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In Visual Studio 2010 Essential Training, author Walt Ritscher demonstrates how to use Visual Studio 2010 Professional to develop full-featured applications targeting a variety of platforms. Starting with an overview of the integrated developer environment, the course covers working with code editors, navigating and formatting code, and deploying applications. Also included are tutorials on running performance and load tests, and debugging code. Exercise files accompany the course.
It's important to include certain information inside your finished assembly. At the minimum, you need to include a version number of your application and some information about your company. You can embed this information inside your code, and you can also instruct the build engine to modify the EXE properties. I'm inside Visual Studio, and I'm going to create a new project. I'll choose File > New > Project, and then I'm going to pick C# > Console Application. I will put this out in the correct movie folder, and then I'll click OK.
To add assembly information, all I need to do is go to this property window, double-click on this node right here, and then in C# projects I click on the Assembly Information button. It's the same in Visual Basic; the button is just located in a slightly different location-- it's down near the bottom of the page. Here I pick the name of my application, a description, our company name, our product name, which I think is going to be the same as my SuperFile title, but maybe I might call this one v2, and then down here I'll say Copyright Lynda.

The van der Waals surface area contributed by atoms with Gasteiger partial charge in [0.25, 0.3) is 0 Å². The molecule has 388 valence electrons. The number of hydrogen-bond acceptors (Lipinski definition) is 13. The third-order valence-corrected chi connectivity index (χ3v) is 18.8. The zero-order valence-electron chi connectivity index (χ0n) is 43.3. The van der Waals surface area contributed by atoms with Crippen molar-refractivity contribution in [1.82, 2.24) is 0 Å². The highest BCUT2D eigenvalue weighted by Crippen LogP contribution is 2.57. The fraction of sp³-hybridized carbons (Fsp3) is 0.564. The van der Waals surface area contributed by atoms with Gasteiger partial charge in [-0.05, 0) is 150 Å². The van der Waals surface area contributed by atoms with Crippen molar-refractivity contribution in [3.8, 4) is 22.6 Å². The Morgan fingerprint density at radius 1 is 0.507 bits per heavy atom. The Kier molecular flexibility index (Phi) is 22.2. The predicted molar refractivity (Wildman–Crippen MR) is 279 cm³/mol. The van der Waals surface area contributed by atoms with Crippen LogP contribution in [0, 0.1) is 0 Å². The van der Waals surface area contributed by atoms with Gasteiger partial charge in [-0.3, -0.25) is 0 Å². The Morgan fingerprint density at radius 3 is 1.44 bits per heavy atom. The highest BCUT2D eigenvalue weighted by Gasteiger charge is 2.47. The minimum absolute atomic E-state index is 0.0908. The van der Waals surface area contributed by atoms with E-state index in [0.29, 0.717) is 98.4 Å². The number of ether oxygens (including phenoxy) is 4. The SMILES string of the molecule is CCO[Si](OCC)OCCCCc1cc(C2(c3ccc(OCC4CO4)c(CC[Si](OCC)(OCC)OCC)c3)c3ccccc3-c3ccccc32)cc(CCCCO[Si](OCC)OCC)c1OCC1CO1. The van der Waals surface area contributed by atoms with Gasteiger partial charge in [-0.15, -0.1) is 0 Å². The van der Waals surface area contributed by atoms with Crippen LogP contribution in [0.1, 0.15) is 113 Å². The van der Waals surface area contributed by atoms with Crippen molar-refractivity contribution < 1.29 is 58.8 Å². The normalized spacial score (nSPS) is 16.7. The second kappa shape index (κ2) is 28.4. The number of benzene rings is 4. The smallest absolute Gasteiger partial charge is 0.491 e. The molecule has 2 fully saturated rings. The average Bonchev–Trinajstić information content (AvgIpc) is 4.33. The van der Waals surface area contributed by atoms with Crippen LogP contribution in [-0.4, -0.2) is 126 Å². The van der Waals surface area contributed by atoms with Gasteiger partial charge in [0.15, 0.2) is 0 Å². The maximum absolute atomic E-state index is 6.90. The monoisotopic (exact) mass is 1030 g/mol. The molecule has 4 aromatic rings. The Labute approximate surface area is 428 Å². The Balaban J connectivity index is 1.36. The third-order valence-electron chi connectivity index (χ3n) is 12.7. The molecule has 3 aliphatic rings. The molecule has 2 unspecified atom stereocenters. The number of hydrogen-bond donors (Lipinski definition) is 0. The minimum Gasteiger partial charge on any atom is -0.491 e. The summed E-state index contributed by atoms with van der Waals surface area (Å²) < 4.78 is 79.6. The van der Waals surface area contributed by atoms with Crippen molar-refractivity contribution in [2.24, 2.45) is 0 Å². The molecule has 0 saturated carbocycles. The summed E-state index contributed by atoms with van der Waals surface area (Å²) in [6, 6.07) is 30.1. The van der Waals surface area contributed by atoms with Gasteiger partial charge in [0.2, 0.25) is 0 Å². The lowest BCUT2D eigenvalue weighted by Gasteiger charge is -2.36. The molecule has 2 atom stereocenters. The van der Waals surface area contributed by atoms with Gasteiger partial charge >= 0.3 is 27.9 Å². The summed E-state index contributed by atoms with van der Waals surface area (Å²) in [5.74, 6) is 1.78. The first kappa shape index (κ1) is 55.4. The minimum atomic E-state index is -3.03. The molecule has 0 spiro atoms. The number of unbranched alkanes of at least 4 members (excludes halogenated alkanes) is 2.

Then over here we'll change our assembly version. I can also change the file version in there well. There are some other items added down here. I'm going to leave those at the default, and then I am going to click on OK. Now I've to choose the name of my output EXE, I need to come up to this section and type in a new name. So here, I don't want to call this ConsoleApplication; I want to call this one SuperFileSaver, or something like that. Now I'm ready to build my application, and we will go and see if that information is now embedded in my file. I'll right-click here, choose to Open the Folder in Windows Explorer, find my executable, which is hiding here in my Debug folder. There it is.
See, it's got the correct file name and when I hover over it, I see that this is Lynda.com, and it's version 2.0. If I want to see more information, I can right-click choose Properties > Details and here I can see all of that embedded information, including the File version is also in there. That's about all I have. So I need to close this. Now that you've embedded your information in the assembly, it's time to think about deploying the executable to the user's computer. That's the electrifying topic for the next movie.
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